Mumbai Hoarding Tragedy

Mumbai Hoarding Tragedy

Context: At least 16 people were killed when a massive 250-tonne advertisement hoarding on Government Railway Police land in Mumbai\'s Ghatkopar collapsed during a dust storm. In the wake of this tragedy, it is important for the safety regulations pertaining to hoardings to be examined and for the legal responsibility for the event to be determined.

Safety Norms Apply to Hoardings:

• Local bodies issue licenses for advertisement hoardings, with specific regulations varying by location.

• In Mumbai, the Mumbai Municipal Corporation (MMC) Act of 1888, amended over time, mandates that the written permission of the Municipal Commissioner is necessary for erecting such structures.

• The Policy Guidelines for Display of Advertisements 2018 requires structural stability certification from a registered structural engineer as a prerequisite for erecting hoardings.

• Additionally, the policy guidelines dictate that hoardings existing as of May 1, 2014, must be reinstalled to incorporate structural stability requirements.

• From a technical standpoint, the Bureau of Indian Standards (BIS) provides specifications for wind loads on hoardings and outlines formulae for calculating force coefficients applicable to these wind-facing structures.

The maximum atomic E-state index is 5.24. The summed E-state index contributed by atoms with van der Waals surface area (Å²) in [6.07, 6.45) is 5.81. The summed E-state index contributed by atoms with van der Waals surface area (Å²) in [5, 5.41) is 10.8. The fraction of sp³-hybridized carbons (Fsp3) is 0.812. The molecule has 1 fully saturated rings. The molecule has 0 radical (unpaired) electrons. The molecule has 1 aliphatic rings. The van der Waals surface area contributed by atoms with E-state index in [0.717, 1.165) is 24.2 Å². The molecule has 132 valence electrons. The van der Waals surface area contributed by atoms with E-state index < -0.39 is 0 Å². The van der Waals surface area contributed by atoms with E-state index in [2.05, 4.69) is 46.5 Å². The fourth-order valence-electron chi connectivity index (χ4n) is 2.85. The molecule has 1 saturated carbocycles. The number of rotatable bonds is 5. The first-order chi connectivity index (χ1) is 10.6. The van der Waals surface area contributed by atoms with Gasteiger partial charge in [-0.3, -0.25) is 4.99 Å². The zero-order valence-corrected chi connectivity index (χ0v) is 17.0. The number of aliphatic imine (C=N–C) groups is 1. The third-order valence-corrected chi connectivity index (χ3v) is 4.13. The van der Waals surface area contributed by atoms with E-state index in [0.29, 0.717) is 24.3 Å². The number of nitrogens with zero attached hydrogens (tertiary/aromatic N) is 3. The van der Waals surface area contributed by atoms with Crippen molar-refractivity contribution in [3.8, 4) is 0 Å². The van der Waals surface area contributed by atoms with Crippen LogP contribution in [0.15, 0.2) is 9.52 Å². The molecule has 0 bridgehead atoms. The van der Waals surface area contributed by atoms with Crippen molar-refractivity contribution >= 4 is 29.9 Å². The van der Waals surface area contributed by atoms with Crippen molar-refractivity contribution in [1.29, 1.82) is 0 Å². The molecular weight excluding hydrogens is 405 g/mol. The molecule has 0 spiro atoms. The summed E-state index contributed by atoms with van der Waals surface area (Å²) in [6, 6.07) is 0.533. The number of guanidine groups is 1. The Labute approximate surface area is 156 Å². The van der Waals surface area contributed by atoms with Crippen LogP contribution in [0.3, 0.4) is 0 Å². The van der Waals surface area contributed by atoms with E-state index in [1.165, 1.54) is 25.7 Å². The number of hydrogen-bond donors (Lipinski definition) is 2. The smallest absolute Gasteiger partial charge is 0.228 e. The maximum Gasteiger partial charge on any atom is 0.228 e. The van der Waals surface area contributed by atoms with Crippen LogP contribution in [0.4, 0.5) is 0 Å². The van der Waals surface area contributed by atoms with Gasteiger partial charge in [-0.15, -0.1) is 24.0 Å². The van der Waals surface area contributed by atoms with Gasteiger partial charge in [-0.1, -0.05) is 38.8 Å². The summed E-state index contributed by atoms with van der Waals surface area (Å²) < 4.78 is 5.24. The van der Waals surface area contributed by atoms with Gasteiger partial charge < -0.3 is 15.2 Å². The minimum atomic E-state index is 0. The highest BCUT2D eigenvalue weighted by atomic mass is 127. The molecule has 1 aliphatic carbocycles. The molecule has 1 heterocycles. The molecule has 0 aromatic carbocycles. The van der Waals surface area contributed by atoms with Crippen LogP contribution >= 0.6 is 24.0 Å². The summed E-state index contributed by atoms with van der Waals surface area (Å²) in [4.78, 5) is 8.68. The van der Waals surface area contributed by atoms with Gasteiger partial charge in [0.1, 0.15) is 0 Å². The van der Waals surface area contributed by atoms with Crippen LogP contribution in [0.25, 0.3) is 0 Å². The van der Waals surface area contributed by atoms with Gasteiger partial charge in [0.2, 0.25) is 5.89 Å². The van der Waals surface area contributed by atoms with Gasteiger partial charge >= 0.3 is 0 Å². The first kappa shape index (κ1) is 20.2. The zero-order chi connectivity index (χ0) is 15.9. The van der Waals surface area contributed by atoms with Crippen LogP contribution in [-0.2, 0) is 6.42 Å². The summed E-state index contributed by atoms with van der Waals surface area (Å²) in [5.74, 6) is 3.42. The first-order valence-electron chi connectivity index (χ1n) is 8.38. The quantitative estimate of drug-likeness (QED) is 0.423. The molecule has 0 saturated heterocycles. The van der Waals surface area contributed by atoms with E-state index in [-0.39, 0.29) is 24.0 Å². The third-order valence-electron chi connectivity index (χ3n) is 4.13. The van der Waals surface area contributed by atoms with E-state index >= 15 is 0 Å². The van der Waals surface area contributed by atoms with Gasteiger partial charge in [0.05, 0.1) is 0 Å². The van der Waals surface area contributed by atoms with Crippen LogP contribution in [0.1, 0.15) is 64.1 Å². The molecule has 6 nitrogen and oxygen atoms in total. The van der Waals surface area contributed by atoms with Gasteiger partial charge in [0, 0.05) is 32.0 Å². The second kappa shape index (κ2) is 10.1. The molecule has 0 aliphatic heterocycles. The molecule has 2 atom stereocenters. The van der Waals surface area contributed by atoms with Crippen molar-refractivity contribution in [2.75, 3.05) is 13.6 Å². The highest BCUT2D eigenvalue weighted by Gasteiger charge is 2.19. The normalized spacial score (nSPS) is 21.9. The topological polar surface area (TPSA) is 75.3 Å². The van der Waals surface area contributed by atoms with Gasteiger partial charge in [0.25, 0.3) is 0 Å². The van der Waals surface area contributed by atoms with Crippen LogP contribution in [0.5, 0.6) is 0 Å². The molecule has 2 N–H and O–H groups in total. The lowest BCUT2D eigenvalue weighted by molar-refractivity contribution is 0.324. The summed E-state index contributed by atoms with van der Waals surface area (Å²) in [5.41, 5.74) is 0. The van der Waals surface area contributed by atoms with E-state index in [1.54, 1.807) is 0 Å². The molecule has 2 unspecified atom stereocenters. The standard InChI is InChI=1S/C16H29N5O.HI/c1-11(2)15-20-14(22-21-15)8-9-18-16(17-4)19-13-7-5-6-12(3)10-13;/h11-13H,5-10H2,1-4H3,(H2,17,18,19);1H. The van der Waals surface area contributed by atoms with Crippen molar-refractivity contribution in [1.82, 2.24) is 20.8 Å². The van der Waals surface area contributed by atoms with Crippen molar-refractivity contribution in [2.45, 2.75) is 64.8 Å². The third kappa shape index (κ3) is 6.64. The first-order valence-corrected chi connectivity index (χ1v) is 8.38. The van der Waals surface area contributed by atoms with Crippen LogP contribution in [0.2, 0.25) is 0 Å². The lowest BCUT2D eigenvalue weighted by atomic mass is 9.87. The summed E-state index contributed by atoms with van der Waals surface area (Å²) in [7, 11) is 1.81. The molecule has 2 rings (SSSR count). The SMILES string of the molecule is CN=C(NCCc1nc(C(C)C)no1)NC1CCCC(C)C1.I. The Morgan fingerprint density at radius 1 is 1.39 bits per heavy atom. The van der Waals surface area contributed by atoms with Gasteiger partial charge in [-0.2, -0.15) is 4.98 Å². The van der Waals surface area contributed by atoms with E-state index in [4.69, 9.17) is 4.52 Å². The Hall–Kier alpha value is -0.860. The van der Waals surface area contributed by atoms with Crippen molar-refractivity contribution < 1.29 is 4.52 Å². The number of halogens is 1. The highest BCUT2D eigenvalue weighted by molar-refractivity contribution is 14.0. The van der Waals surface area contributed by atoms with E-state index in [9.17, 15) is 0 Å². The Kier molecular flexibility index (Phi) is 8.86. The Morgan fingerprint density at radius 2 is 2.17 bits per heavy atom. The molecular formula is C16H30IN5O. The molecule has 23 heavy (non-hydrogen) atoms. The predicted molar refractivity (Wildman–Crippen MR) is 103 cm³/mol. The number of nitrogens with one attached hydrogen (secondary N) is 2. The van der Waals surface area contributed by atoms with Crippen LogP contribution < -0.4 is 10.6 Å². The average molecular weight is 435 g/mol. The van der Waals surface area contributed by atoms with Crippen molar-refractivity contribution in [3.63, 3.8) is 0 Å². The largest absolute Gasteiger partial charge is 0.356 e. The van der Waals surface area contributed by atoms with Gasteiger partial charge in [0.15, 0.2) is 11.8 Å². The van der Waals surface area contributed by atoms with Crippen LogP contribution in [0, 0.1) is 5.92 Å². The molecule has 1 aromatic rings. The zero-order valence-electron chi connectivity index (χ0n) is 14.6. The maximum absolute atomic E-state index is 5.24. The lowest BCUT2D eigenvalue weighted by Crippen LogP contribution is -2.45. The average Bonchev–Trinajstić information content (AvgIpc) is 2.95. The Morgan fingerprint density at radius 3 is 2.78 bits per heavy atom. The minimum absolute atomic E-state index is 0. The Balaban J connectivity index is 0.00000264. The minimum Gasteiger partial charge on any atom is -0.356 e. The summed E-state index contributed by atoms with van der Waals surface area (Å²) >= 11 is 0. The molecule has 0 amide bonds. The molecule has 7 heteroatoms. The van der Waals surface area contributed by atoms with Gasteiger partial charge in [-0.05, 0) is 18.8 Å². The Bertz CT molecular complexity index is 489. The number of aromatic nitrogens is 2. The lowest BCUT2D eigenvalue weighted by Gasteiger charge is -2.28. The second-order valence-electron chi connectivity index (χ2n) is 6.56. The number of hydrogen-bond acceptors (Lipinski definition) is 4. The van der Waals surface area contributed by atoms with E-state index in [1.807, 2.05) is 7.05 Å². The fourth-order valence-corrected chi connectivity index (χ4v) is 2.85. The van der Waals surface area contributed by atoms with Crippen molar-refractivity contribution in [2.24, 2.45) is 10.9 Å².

Factors Leading to Ghatkopar
Legal Responsibility for Ghatkopar Incident
he massive hoarding did not meet
size norms.
The government and owners of private structures are legally
responsible for ensuring compliance with size regulations and
overall safety standards
Safety norms were apparently
liberalized to tap the city’s full
financial potential
Various entities are responsible for ensuring adherence to safety
norms, including the government agencies responsible for
formulating and implementing policies and the owners of the
hoarding structures.
The Mumbai Municipal Corporation
(MMC) Act 1888 provides some
regulatory exemptions to hoardings on
railway land
The government, as well as the agencies involved in regulatory
exemptions, are responsible for ensuring that safety standards are
upheld, irrespective of exemptions granted.
Administrative lethargy was cited as a
reason for not enforcing safety laws on
Individuals and agencies responsible for enforcement, including the
Government Railway Police, are legally accountable for their failure
to uphold safety laws and regulations, leading to administrative
No database of permits was available,
indicating a lack of oversight.
Government bodies responsible for issuing permits and
maintaining records, such as the Mumbai Municipal Corporation,
bear legal responsibility for ensuring the availability of accurate
permit databases and regulatory compliance.
Extreme weather events exposed weak
infrastructure links. 
Government agencies responsible for infrastructure maintenance
and safety, along with private entities owning structures, are legally
liable for failing to ensure the structural integrity of hoardings,
particularly during extreme weather conditions.
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